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A short introduction to morphoelasticity: the mechanics of growing elastic tissues

  • A. Erlich
  • Th. Lessinnes
  • D. E. Moulton
  • A. Goriely
Part of the CISM International Centre for Mechanical Sciences book series (CISM, volume 562)

Abstract

Growth is a key process in the life and development of all biological organisms and depends on a number of genetic, bio-chemical, environmental, and mechanical factors. In particular, growth can be affected by mechanical stresses and, in turn, generate new stresses to modify shape, create patterns, and tune the overall response of the tissue. From a mathematical perspective, the modelling of growth processes and in particular its interplay with mechanics is particularly challenging since, unlike traditional mechanical systems, the reference state where key physical quantities need to be evaluated evolve with time. An extra difficulty comes from the fact that the geometry of the object also evolves in time due to the addition of mass. From a modelling perspective, it is particularly important to isolate these effects as they are generated by different processes. In this short introduction, we first give a general overview of the problem of biological growth. Second, the mathematical problem of growth modelling for biological system is considered and illustrated on a number of examples starting with simple one-dimensional systems. Third, we present the general framework of nonlinear morphoelasticity to describe the mechanical response of growing elastic tissues and the remodelling of material properties. The first few introductory pages of these lecture notes are reproduced from (Goriely and Moulton, 2010)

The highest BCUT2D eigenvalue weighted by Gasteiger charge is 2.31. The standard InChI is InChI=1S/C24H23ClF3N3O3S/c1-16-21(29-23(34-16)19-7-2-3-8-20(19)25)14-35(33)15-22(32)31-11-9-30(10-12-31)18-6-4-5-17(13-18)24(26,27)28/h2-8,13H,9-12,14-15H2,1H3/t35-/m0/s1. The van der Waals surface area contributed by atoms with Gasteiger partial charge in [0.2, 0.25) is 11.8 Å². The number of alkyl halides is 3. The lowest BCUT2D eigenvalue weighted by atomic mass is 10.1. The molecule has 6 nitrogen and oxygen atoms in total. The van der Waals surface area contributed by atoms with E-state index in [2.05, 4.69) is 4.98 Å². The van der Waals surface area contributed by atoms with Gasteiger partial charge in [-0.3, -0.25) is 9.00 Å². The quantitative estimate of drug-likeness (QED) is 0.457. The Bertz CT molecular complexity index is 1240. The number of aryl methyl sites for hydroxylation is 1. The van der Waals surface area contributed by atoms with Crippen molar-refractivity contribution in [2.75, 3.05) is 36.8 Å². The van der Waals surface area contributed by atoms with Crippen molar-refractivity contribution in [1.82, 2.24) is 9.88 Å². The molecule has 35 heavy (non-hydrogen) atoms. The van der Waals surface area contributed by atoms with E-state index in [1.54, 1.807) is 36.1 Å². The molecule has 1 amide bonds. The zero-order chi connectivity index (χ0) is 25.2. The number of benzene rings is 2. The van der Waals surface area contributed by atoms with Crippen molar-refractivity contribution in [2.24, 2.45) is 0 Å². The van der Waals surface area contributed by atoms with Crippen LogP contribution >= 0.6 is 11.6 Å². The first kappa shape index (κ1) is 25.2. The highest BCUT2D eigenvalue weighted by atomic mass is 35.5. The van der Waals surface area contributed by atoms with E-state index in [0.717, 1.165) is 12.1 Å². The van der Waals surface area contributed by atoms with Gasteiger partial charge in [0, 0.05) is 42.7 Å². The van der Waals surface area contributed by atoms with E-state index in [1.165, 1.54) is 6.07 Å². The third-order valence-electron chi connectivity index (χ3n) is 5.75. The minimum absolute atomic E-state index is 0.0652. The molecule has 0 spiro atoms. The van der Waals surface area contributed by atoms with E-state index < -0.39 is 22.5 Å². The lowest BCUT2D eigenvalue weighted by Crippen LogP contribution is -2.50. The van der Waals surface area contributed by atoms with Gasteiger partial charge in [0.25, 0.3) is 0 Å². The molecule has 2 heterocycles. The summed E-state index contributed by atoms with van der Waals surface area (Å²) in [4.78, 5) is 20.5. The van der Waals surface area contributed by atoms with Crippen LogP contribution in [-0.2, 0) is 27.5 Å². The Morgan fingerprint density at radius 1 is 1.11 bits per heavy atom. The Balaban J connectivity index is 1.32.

Keywords

Residual Stress Deformation Gradient Constitutive Relationship Short Introduction Rational Thermodynamic 
These keywords were added by machine and not by the authors. This process is experimental and the keywords may be updated as the learning algorithm improves.

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Copyright information

© CISM, Udine 2015

Authors and Affiliations

  • A. Erlich
    • 1
  • Th. Lessinnes
    • 1
  • D. E. Moulton
    • 1
  • A. Goriely
    • 1
  1. 1.Mathematical InstituteUniversity of OxfordOxfordUK

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